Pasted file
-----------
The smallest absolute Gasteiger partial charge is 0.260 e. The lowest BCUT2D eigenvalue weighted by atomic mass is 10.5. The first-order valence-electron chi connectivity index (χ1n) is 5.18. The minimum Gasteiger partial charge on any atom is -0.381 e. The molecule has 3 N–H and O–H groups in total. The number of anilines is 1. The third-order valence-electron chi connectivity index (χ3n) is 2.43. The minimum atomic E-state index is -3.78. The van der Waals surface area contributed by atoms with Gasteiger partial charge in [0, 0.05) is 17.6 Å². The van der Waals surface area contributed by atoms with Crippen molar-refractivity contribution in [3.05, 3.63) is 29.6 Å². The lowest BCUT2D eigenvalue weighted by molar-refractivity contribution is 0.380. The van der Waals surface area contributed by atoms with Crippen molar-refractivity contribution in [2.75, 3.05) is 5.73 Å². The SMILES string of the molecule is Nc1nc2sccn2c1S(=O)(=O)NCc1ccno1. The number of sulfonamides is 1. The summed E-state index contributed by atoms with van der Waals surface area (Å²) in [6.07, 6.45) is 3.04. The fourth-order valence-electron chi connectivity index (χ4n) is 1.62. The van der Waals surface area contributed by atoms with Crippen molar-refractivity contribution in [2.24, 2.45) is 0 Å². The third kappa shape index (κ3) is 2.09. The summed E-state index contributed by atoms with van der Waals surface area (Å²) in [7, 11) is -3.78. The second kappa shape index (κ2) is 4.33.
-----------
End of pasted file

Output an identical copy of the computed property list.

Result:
The smallest absolute Gasteiger partial charge is 0.260 e. The lowest BCUT2D eigenvalue weighted by atomic mass is 10.5. The first-order valence-electron chi connectivity index (χ1n) is 5.18. The minimum Gasteiger partial charge on any atom is -0.381 e. The molecule has 3 N–H and O–H groups in total. The number of anilines is 1. The third-order valence-electron chi connectivity index (χ3n) is 2.43. The minimum atomic E-state index is -3.78. The van der Waals surface area contributed by atoms with Gasteiger partial charge in [0, 0.05) is 17.6 Å². The van der Waals surface area contributed by atoms with Crippen molar-refractivity contribution in [3.05, 3.63) is 29.6 Å². The lowest BCUT2D eigenvalue weighted by molar-refractivity contribution is 0.380. The van der Waals surface area contributed by atoms with Crippen molar-refractivity contribution in [2.75, 3.05) is 5.73 Å². The SMILES string of the molecule is Nc1nc2sccn2c1S(=O)(=O)NCc1ccno1. The number of sulfonamides is 1. The summed E-state index contributed by atoms with van der Waals surface area (Å²) in [6.07, 6.45) is 3.04. The fourth-order valence-electron chi connectivity index (χ4n) is 1.62. The van der Waals surface area contributed by atoms with Crippen molar-refractivity contribution in [2.24, 2.45) is 0 Å². The third kappa shape index (κ3) is 2.09. The summed E-state index contributed by atoms with van der Waals surface area (Å²) in [7, 11) is -3.78. The second kappa shape index (κ2) is 4.33.